How to Choose Between the 32 and 64 bit Versions of Access
How to assess the 32 and 64 bit versions of Microsoft® Access and to choose between them for any new project or database upgrade.
Last updated on 2020-05-26 by David Wallis.
A Bit of History
The first 64 bit version of Microsoft Access appeared in July 2010, as Access 2010, and since has been an alternative to the 32 bit versions of 2013, 2016 and 2019.
Before September 2018, the 32 bit version was recommended by Microsoft as the default installation of Access, alongside the other 32 bit programs of Office. Nowadays the 64 bit version is their recommended default, as it is for all their Microsoft 365 programs.
Choosing 64 bit Access
Unless you instruct your IT supplier otherwise, any new computers you order are likely to come with 64 bit Access, as suppliers follow Microsoft's recommendations for Office 365.
This presents an issue for the majority of DMW’s clients as new computers are introduced to supplement, rather than replace, their old ones. The old computers have 32 bit applications installed; the new ones, 64 bit. Does this affect the running of databases? Certainly, yes it did. I try to explain why later in this article.
So why not specify 32 bit Office 365 for all new computers? Sticking with the devil you know may save a lot of hassle because you know that everything you’re using will work on those new computers.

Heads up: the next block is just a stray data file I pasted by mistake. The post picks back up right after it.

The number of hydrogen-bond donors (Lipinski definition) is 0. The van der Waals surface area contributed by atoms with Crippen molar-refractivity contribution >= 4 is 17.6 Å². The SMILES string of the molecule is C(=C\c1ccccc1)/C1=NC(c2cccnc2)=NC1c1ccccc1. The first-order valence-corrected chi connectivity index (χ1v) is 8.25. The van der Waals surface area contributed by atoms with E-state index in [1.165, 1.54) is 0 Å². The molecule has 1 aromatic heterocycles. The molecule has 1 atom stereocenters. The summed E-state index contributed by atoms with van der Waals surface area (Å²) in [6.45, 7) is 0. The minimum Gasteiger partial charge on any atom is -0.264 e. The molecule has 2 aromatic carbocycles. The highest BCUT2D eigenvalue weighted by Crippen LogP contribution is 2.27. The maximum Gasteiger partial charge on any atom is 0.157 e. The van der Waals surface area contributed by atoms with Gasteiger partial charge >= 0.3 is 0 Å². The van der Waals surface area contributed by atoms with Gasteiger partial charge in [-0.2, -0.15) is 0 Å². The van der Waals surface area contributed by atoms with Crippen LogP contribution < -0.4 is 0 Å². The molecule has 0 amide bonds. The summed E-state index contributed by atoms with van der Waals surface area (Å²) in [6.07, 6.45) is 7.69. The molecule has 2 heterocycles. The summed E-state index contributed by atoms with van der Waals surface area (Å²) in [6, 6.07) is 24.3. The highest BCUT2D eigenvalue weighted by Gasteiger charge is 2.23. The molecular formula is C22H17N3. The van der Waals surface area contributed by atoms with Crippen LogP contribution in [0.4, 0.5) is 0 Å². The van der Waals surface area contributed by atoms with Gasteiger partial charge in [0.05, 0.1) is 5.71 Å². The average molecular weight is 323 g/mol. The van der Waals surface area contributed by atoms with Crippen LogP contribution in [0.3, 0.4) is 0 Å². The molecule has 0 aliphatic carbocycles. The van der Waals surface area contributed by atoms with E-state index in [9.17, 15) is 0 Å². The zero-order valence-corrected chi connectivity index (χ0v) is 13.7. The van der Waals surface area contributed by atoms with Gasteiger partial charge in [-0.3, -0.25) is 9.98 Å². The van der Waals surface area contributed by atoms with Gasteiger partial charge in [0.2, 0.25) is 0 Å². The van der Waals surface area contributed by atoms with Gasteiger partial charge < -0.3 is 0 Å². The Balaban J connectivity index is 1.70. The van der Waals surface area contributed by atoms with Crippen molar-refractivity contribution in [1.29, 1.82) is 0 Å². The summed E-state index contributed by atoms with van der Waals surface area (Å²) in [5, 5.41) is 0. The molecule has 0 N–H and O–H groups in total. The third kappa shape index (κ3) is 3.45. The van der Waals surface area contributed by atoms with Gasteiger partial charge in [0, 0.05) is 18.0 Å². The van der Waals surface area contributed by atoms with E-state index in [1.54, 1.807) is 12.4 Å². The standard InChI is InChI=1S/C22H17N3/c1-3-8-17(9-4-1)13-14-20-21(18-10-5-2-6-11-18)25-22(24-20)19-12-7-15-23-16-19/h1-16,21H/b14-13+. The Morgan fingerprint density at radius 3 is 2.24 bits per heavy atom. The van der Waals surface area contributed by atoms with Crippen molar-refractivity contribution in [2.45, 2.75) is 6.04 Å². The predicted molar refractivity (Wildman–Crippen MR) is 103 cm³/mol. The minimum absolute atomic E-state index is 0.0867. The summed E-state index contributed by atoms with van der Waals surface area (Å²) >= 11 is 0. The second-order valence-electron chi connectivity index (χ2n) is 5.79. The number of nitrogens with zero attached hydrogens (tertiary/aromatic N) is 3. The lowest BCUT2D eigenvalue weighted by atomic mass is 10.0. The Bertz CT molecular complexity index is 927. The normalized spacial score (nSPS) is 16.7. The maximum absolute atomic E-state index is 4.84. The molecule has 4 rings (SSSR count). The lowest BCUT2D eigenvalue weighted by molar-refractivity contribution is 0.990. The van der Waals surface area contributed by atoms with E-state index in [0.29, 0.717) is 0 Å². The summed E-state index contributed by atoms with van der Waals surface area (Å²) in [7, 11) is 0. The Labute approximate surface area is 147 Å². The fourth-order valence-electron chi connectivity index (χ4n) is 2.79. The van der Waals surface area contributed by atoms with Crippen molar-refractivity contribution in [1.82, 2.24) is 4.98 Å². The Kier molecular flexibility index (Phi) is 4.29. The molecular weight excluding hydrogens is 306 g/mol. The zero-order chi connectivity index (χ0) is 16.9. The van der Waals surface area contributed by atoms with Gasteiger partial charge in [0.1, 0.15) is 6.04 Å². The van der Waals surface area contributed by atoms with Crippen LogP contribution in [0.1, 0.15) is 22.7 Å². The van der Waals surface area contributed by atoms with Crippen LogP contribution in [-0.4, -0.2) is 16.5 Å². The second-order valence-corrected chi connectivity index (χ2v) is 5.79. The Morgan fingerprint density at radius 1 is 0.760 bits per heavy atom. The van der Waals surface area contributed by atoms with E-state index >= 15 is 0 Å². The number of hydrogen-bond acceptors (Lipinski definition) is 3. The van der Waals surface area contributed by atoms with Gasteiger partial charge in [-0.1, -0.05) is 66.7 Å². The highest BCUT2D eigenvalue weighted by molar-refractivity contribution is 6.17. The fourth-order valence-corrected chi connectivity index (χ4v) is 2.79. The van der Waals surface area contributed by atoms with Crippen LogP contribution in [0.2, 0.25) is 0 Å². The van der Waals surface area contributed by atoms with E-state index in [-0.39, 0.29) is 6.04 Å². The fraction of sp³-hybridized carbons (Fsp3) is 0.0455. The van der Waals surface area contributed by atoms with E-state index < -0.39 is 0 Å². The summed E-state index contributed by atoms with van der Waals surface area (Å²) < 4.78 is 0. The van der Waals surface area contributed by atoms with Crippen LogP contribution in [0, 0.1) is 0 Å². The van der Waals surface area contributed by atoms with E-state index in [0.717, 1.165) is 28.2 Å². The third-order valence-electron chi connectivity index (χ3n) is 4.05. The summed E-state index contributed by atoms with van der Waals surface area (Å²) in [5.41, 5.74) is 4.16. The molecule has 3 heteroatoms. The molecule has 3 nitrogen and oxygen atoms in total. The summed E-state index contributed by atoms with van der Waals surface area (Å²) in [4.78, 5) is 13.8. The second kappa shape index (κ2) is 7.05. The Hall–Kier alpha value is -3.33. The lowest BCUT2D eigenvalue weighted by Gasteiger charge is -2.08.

But the devil you don’t know is when 32 bit Office might lose support (no sign of that yet as far as I can make out) and you’re left with applications, including databases, that break down under a 64 bit regime.
So why not move all existing computers to 64 bit, or replace them? In a one-word answer: cost.
There’s cost in licencing under Microsfot 365; in moving any workstation from Windows 32 bit to Windows 64 bit; in replacing workstations that don’t have the hardware to run 64 bit applications.
Access and SQL Server
One reason why you might be obliged to go for 64 bit Access is because your database has a SQL Server back end and tables in that back end have fields of the bigint data type. 64 bit versions of Access, beginning with version 2007, are equipped with a Larger Number data type, which provides the required compatibility.
32 bit versions of Access can’t support the Large Number data type.
For full information from Microsoft see Using the Large Number data type.
Upgrading Access 32 bit to 64 bit
These are some considerations on upgrading a computer from 32 to 64 bit Access:
- Does the computer’s hardware meet the minimum requirements for 64 bit Windows and 64 bit Office 365? Without going into detail, the minimum requirements are a processor faster than 1.6 GHx, 4 GB of RAM, 4 GB of free hard-disk space and a screen of 1280 x 768 resolution. See https://products.office.com/en-gb/office-system-requirements for a full consideration
- Is the computer fitted with 64 bit Windows? (You can’t install 64 bit Office 365 on a 32 bit Windows computer)
- Do you have on-going support for any applications specifically made for you? Are 64 bit versions of these available? And have these been fully tested?